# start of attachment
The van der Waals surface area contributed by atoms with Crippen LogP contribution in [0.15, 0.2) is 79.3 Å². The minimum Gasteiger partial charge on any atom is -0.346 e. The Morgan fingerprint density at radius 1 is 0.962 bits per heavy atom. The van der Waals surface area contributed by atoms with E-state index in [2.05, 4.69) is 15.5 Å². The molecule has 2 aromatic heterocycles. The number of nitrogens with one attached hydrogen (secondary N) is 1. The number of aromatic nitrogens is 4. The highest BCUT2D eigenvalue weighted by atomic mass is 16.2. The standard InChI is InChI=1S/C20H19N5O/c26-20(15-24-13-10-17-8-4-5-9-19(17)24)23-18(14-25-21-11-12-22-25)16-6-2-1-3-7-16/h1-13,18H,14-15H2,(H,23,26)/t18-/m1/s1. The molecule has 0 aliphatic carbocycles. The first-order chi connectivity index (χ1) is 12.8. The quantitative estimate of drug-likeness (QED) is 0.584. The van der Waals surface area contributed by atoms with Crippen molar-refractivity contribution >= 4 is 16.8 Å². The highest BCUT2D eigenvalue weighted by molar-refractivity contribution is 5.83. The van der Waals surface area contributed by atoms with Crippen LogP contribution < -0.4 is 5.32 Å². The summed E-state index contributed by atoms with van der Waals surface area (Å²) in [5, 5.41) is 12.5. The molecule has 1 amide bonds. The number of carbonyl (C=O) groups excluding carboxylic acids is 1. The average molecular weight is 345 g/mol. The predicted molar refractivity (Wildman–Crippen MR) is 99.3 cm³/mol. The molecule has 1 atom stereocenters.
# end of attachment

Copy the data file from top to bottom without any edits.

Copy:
The van der Waals surface area contributed by atoms with Crippen LogP contribution in [0.15, 0.2) is 79.3 Å². The minimum Gasteiger partial charge on any atom is -0.346 e. The Morgan fingerprint density at radius 1 is 0.962 bits per heavy atom. The van der Waals surface area contributed by atoms with E-state index in [2.05, 4.69) is 15.5 Å². The molecule has 2 aromatic heterocycles. The number of nitrogens with one attached hydrogen (secondary N) is 1. The number of aromatic nitrogens is 4. The highest BCUT2D eigenvalue weighted by atomic mass is 16.2. The standard InChI is InChI=1S/C20H19N5O/c26-20(15-24-13-10-17-8-4-5-9-19(17)24)23-18(14-25-21-11-12-22-25)16-6-2-1-3-7-16/h1-13,18H,14-15H2,(H,23,26)/t18-/m1/s1. The molecule has 0 aliphatic carbocycles. The first-order chi connectivity index (χ1) is 12.8. The quantitative estimate of drug-likeness (QED) is 0.584. The van der Waals surface area contributed by atoms with Crippen molar-refractivity contribution >= 4 is 16.8 Å². The highest BCUT2D eigenvalue weighted by molar-refractivity contribution is 5.83. The van der Waals surface area contributed by atoms with Crippen LogP contribution < -0.4 is 5.32 Å². The summed E-state index contributed by atoms with van der Waals surface area (Å²) in [5, 5.41) is 12.5. The molecule has 1 amide bonds. The number of carbonyl (C=O) groups excluding carboxylic acids is 1. The average molecular weight is 345 g/mol. The predicted molar refractivity (Wildman–Crippen MR) is 99.3 cm³/mol. The molecule has 1 atom stereocenters.